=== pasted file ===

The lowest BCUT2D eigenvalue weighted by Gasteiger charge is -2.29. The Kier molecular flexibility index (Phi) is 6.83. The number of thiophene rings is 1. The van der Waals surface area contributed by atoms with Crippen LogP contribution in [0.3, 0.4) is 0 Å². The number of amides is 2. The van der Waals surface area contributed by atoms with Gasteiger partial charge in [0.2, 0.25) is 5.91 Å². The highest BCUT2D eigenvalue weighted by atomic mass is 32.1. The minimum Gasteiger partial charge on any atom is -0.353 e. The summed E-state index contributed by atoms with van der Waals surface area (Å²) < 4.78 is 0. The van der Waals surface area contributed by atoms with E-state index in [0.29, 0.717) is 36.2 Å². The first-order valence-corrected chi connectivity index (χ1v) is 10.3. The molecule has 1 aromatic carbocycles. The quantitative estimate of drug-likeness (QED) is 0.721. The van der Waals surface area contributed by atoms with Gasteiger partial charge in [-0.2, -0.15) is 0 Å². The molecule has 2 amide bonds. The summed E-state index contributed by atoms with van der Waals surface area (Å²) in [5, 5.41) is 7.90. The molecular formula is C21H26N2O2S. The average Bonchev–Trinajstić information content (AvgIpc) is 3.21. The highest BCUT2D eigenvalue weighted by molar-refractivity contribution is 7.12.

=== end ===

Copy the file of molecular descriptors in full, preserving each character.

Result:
The lowest BCUT2D eigenvalue weighted by Gasteiger charge is -2.29. The Kier molecular flexibility index (Phi) is 6.83. The number of thiophene rings is 1. The van der Waals surface area contributed by atoms with Crippen LogP contribution in [0.3, 0.4) is 0 Å². The number of amides is 2. The van der Waals surface area contributed by atoms with Gasteiger partial charge in [0.2, 0.25) is 5.91 Å². The highest BCUT2D eigenvalue weighted by atomic mass is 32.1. The minimum Gasteiger partial charge on any atom is -0.353 e. The summed E-state index contributed by atoms with van der Waals surface area (Å²) < 4.78 is 0. The van der Waals surface area contributed by atoms with E-state index in [0.29, 0.717) is 36.2 Å². The first-order valence-corrected chi connectivity index (χ1v) is 10.3. The molecule has 1 aromatic carbocycles. The quantitative estimate of drug-likeness (QED) is 0.721. The van der Waals surface area contributed by atoms with Gasteiger partial charge in [-0.2, -0.15) is 0 Å². The molecule has 2 amide bonds. The summed E-state index contributed by atoms with van der Waals surface area (Å²) in [5, 5.41) is 7.90. The molecular formula is C21H26N2O2S. The average Bonchev–Trinajstić information content (AvgIpc) is 3.21. The highest BCUT2D eigenvalue weighted by molar-refractivity contribution is 7.12.